Toni Morrison on Handling Dread & Despair
One day, some years ago, Toni Morrison could not write. She was staring out the window. It was winter, the day after Christmas. Her mood was dark. She was depressed, and paralyzingly so, about the elections.
There was a novel she had begun, but she felt too immobilized to continue it. Writing, she said, was her way of thinking. She got up before dawn, made coffee, drank it while watching the rising sun, then wrote.
It was how she made her place in the world, especially when she could not be content with what happened in it. But this state of affairs felt too lightless, too much.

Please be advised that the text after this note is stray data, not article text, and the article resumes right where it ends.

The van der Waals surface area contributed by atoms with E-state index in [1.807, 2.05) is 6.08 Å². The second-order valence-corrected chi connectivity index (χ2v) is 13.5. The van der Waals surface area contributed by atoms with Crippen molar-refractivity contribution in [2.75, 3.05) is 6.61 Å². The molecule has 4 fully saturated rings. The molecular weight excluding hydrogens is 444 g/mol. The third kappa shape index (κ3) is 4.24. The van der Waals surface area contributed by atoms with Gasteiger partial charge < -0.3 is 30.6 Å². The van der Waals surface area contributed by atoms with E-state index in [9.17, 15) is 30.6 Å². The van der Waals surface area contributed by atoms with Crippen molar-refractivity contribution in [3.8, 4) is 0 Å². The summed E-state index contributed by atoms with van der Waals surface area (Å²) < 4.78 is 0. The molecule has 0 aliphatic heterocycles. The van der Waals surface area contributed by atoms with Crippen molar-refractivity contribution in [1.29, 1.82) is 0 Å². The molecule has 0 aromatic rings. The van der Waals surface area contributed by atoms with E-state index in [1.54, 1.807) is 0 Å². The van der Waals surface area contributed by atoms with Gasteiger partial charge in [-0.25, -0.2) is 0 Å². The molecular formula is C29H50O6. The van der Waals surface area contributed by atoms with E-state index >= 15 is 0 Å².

Her phone rang. It was a friend, Peter. How are you? he asked. Ms. Morrison started, I'm depressed, paralyzed, I can't write- but her friend cut her off.
No! Peter shouted. This time you're living in is just the time when artists must work. Not when all is right with the world, but now, in the moments of dread.
Ms. Morrison remembered that shout long after it came out. In times of dread, there is no place for despair, self-pity, or silence, she resolved.
Years later, she recounted the phone call in The Nation. "The world is bruised and bleeding," she wrote. "And though it is important not to ignore its pain, it is also critical to refuse to succumb to its malevolence."
So write, make, do the work of creating. And never more so than when dread has arrived.